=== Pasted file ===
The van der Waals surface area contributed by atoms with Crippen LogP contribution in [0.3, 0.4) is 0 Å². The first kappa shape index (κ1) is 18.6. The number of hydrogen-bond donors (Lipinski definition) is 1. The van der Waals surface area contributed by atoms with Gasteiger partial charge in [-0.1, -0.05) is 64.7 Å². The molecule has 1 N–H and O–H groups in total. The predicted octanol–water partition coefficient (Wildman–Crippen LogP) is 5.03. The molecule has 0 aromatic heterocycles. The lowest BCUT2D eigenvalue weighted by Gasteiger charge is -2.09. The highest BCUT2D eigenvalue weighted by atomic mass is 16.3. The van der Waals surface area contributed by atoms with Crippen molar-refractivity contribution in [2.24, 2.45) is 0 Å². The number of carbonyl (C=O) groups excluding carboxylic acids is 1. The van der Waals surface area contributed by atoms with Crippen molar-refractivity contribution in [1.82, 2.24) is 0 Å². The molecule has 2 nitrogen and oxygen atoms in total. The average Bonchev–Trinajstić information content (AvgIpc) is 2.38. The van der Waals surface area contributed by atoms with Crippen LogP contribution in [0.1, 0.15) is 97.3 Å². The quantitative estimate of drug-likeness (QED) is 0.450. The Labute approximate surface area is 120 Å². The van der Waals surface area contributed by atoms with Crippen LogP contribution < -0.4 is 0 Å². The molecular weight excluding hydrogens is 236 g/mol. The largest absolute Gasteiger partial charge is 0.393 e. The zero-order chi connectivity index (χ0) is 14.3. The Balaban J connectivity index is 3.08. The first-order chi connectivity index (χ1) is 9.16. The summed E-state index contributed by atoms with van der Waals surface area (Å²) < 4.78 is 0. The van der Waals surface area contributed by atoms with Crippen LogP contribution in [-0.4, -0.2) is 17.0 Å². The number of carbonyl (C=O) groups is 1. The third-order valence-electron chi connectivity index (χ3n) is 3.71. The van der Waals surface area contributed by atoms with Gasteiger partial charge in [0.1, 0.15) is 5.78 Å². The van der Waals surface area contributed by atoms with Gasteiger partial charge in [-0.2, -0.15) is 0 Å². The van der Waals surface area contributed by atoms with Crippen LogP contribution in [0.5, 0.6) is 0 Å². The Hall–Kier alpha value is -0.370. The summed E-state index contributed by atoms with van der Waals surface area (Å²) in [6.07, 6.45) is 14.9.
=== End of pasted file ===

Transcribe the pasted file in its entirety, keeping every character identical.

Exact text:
The van der Waals surface area contributed by atoms with Crippen LogP contribution in [0.3, 0.4) is 0 Å². The first kappa shape index (κ1) is 18.6. The number of hydrogen-bond donors (Lipinski definition) is 1. The van der Waals surface area contributed by atoms with Gasteiger partial charge in [-0.1, -0.05) is 64.7 Å². The molecule has 1 N–H and O–H groups in total. The predicted octanol–water partition coefficient (Wildman–Crippen LogP) is 5.03. The molecule has 0 aromatic heterocycles. The lowest BCUT2D eigenvalue weighted by Gasteiger charge is -2.09. The highest BCUT2D eigenvalue weighted by atomic mass is 16.3. The van der Waals surface area contributed by atoms with Crippen molar-refractivity contribution in [2.24, 2.45) is 0 Å². The number of carbonyl (C=O) groups excluding carboxylic acids is 1. The van der Waals surface area contributed by atoms with Crippen molar-refractivity contribution in [1.82, 2.24) is 0 Å². The molecule has 2 nitrogen and oxygen atoms in total. The average Bonchev–Trinajstić information content (AvgIpc) is 2.38. The van der Waals surface area contributed by atoms with Crippen LogP contribution in [0.1, 0.15) is 97.3 Å². The quantitative estimate of drug-likeness (QED) is 0.450. The Labute approximate surface area is 120 Å². The van der Waals surface area contributed by atoms with Crippen LogP contribution < -0.4 is 0 Å². The molecular weight excluding hydrogens is 236 g/mol. The largest absolute Gasteiger partial charge is 0.393 e. The zero-order chi connectivity index (χ0) is 14.3. The Balaban J connectivity index is 3.08. The first-order chi connectivity index (χ1) is 9.16. The summed E-state index contributed by atoms with van der Waals surface area (Å²) < 4.78 is 0. The van der Waals surface area contributed by atoms with Crippen LogP contribution in [-0.4, -0.2) is 17.0 Å². The number of carbonyl (C=O) groups is 1. The third-order valence-electron chi connectivity index (χ3n) is 3.71. The van der Waals surface area contributed by atoms with Gasteiger partial charge in [0.1, 0.15) is 5.78 Å². The van der Waals surface area contributed by atoms with Gasteiger partial charge in [-0.2, -0.15) is 0 Å². The van der Waals surface area contributed by atoms with Crippen LogP contribution in [0.5, 0.6) is 0 Å². The Hall–Kier alpha value is -0.370. The summed E-state index contributed by atoms with van der Waals surface area (Å²) in [6.07, 6.45) is 14.9.